The biggest worry for most would-be homeschool parents centers on socialization. Somewhere along the way, generations of people became convinced that the only “correct” way to socialize a human being is to send them to a bricks-and-mortar school.
Never mind that for eons one only “socialized” with one’s family and immediate neighbors. And it’s curious to me that a lot of people idealize stories about America’s westward expansion (example: Little House on the Prairie) without realizing that those children did just fine spending most of their lives with one or two kids– or alone. Even the proverbial Little Red School house had far fewer kids in it than the typical modern classroom.
But if you really want to throw a ringer in to the ol’ “homeschooling is bad for socialization” issue, then let’s consider the singletons, the “onlies.”
That’s our household. We have one child.
Now guess what?
I’m actually an “only” homeschooling an “only.”
There are no plans to change those numbers, by the way.
To others, maybe. We’re certainly a curiosity, a subset of a subset.
To us, however, it’s as natural and as right as rain.
“But doesn’t he need other children?”
I’ve encountered that sentiment in my online reading over the last few months. No one has said that to me per se, but I can hear it in the subtext of the conversation. For what it’s worth, we did work to select three appropriate “extracurricular” activities that would challenge him mentally and physically, provide him with “classroom” experiences, and expose him to group dynamics. We also happen to have a lot of kids on our street, which is wonderful.
Yet I think it would be unfortunate to assume that all onlies need or desire the same experiences. I grew up on a farm for a few years, and there weren’t many kids in my neighborhood when we moved into town. (If Reno, Texas can, you know, be considered a “town.”) I looked forward to coming home every afternoon, especially during early grade school, because I had an especially low tolerance for the emotional manipulation (mostly girl-led) that took place in the classroom and on the playground. It was distracting and draining. Being “alone” never really bothered me because I found too much exposure to large groups for extended periods emotionally and physically exhausting.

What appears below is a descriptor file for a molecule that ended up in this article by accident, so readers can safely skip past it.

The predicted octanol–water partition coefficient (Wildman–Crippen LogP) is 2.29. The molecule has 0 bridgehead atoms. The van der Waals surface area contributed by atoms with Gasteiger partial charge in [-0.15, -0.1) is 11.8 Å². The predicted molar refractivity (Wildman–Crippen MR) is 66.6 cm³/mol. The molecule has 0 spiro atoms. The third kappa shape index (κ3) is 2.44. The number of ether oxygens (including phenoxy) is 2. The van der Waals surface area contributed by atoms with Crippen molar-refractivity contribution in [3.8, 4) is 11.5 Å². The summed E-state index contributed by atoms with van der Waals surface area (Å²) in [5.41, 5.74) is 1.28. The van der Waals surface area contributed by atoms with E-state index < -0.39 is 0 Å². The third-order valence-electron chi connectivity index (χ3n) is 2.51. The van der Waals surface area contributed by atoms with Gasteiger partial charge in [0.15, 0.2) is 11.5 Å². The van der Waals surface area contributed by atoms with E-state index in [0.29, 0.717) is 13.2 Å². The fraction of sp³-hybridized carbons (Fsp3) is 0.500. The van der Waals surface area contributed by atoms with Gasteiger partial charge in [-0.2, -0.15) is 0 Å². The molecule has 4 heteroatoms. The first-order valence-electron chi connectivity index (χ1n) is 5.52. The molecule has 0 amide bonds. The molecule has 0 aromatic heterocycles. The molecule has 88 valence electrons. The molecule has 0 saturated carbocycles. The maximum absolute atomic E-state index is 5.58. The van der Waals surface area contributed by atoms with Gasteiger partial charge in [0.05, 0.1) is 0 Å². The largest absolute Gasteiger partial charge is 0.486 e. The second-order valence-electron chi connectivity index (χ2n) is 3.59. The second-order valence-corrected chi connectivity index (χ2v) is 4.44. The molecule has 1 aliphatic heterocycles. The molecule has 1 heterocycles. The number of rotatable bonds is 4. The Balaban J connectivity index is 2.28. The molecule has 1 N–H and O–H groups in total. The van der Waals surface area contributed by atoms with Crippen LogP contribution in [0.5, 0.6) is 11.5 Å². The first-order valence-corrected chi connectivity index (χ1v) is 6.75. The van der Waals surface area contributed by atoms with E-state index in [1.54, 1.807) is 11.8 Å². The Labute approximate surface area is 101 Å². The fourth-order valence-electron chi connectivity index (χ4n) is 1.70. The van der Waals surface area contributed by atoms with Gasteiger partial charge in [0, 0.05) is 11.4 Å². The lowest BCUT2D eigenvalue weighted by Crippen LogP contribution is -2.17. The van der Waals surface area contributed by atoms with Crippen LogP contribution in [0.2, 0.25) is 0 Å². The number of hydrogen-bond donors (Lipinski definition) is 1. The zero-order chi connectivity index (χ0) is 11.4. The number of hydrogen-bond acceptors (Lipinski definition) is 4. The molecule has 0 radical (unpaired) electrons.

If homeschooling would have been an option, then I probably would have begged for it.
The one exception to all of the frustrations of my youth? An after-school theater class. There we were kept so busy on the process that the “mean girls” stuff was kept out of the building. Most of the kids attended another school, so I wasn’t wrapped up in their issues, either. No shunning, bickering, jealousy, or back-biting and lots of time for improvisation and creativity.
It was liberating. It was a lot like homeschooling, in fact. Or afterschooling.
With this kind of post, I like to try to wrap-up with a recommendation to a useful resource. In this case, I haven’t found any single source on the topic of homeschooling a singleton with which I feel comfortable recommending. (Hmm… maybe I should write one?) So I’ll offer up instead a children’s fiction book and movie: Nim’s Island. Not only is the title character homeschooled, she’s a gifted only child living on a remote island. So the character is a wonderful role model for him as well as my inner 10-year old. Actually, the movie was a favorite of ours before we decided to opt out of public-school Kindergarten. In fact, my son identified with–and loved–Nim so much that we wound up buying a copy of the book and reading it aloud not long after we made our decision to continue homeschooling.
A little positive, outside reinforcement never hurts anyone, right?